# ifconfig fxp1

If the system indicates that the device cannot be found, then the second port (the ethernet card in the box) is probably unseated. If you suspect that a board has become unseated, you need to take off the cover and reseat the board. If you do so, make certain that you contact Emerging Technologies support beforehand; otherwise you may void your warranty. Note that this procedure is only required when the port cannot be found; if the port is shown via ifconfig and the ET/ADMIN (Networking->Network Configuration->Configure Interfaces) reseating the card should not be necessary.

If the interface is present, see above

ET/BWMGR is Limiting Too Much

Check your Interrupts / Second

Reducing the number of interrupts per second that your NICs can receive can reduce CPU usage, but it also adds delays to packets. For connections with servers that are many hops away, the extra time can be significant. different. If you're using the intel em driver, you can check the interrupt moderation setting with sysctl:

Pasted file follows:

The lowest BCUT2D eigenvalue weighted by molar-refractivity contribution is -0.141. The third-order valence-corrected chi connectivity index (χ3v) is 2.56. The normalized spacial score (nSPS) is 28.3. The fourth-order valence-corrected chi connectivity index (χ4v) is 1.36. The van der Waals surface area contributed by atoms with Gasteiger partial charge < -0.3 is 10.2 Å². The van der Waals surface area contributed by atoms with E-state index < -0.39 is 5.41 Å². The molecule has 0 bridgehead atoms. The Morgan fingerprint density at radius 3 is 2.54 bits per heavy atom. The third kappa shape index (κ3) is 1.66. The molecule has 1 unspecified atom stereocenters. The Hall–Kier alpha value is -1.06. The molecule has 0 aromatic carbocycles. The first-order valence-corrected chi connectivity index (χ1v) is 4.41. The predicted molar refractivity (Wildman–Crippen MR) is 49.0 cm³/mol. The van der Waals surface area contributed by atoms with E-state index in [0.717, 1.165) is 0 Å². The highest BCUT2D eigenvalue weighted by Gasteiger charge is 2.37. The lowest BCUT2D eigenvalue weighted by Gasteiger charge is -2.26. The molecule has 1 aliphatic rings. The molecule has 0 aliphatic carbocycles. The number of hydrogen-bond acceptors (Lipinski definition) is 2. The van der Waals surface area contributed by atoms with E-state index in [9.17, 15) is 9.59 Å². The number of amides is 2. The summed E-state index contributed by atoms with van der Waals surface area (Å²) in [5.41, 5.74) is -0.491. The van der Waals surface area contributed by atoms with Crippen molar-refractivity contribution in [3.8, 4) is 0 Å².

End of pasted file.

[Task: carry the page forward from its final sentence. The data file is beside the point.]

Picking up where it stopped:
bwmgr# sysctl -a | grep max_ints

dev.em.0.max_ints_min: 500
dev.em.0.max_ints_max: 8000
dev.em.0.max_ints: 4000
dev.em.1.max_ints_min: 500
dev.em.1.max_ints_max: 8000
dev.em.1.max_ints: 4000

max_ints tells you that the controller is limited to 4000 interrupts per second. This means that interrupts are at least 1/4000th of a second apart. The ints_min and ints_max settings are only if AIM (Auto Interrupt Moderation) is enabled.

bwmgr# sysctl -a | grep enable_aim
dev.em.0.enable_aim: 0
dev.em.1.enable_aim: 0